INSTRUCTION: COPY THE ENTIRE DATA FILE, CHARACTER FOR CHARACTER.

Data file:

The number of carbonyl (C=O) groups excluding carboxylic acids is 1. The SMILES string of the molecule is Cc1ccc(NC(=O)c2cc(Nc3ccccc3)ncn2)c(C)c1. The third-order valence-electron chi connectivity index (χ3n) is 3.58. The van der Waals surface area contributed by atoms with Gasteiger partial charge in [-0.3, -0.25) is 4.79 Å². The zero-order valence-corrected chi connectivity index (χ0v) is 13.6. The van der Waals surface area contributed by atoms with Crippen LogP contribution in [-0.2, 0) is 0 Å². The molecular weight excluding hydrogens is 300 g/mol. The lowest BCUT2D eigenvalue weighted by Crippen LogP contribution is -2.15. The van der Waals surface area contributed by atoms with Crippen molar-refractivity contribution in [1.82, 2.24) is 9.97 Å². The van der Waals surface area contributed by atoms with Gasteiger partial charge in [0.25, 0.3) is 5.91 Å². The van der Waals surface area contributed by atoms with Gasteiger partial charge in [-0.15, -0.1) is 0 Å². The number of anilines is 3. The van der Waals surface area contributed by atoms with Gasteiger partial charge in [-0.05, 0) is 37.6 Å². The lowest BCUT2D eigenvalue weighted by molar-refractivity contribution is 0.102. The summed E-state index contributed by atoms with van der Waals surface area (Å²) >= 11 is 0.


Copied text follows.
The number of carbonyl (C=O) groups excluding carboxylic acids is 1. The SMILES string of the molecule is Cc1ccc(NC(=O)c2cc(Nc3ccccc3)ncn2)c(C)c1. The third-order valence-electron chi connectivity index (χ3n) is 3.58. The van der Waals surface area contributed by atoms with Gasteiger partial charge in [-0.3, -0.25) is 4.79 Å². The zero-order valence-corrected chi connectivity index (χ0v) is 13.6. The van der Waals surface area contributed by atoms with Crippen LogP contribution in [-0.2, 0) is 0 Å². The molecular weight excluding hydrogens is 300 g/mol. The lowest BCUT2D eigenvalue weighted by Crippen LogP contribution is -2.15. The van der Waals surface area contributed by atoms with Crippen molar-refractivity contribution in [1.82, 2.24) is 9.97 Å². The van der Waals surface area contributed by atoms with Gasteiger partial charge in [0.25, 0.3) is 5.91 Å². The van der Waals surface area contributed by atoms with Gasteiger partial charge in [-0.15, -0.1) is 0 Å². The number of anilines is 3. The van der Waals surface area contributed by atoms with Gasteiger partial charge in [-0.05, 0) is 37.6 Å². The lowest BCUT2D eigenvalue weighted by molar-refractivity contribution is 0.102. The summed E-state index contributed by atoms with van der Waals surface area (Å²) >= 11 is 0.